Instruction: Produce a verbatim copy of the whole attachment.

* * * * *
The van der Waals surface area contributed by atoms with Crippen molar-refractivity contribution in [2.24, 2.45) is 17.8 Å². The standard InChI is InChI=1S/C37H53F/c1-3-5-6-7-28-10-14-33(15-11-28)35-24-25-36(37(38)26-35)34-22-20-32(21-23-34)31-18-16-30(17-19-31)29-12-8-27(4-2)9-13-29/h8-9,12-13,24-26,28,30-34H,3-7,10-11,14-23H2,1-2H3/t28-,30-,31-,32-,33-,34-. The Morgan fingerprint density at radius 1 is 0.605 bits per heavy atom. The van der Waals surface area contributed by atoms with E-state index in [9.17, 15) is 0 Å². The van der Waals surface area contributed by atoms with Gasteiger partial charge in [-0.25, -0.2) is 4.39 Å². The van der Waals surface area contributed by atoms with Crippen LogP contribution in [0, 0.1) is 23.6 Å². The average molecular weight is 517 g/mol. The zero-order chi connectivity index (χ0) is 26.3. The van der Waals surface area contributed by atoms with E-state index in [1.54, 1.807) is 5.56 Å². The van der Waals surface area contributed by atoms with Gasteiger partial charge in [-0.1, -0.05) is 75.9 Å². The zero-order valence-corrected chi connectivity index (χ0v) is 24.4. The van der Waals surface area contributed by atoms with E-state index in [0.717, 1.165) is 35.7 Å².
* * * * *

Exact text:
The van der Waals surface area contributed by atoms with Crippen molar-refractivity contribution in [2.24, 2.45) is 17.8 Å². The standard InChI is InChI=1S/C37H53F/c1-3-5-6-7-28-10-14-33(15-11-28)35-24-25-36(37(38)26-35)34-22-20-32(21-23-34)31-18-16-30(17-19-31)29-12-8-27(4-2)9-13-29/h8-9,12-13,24-26,28,30-34H,3-7,10-11,14-23H2,1-2H3/t28-,30-,31-,32-,33-,34-. The Morgan fingerprint density at radius 1 is 0.605 bits per heavy atom. The van der Waals surface area contributed by atoms with E-state index in [9.17, 15) is 0 Å². The van der Waals surface area contributed by atoms with Gasteiger partial charge in [-0.25, -0.2) is 4.39 Å². The van der Waals surface area contributed by atoms with Crippen LogP contribution in [0, 0.1) is 23.6 Å². The average molecular weight is 517 g/mol. The zero-order chi connectivity index (χ0) is 26.3. The van der Waals surface area contributed by atoms with E-state index in [1.54, 1.807) is 5.56 Å². The van der Waals surface area contributed by atoms with Gasteiger partial charge in [-0.1, -0.05) is 75.9 Å². The zero-order valence-corrected chi connectivity index (χ0v) is 24.4. The van der Waals surface area contributed by atoms with E-state index in [0.717, 1.165) is 35.7 Å².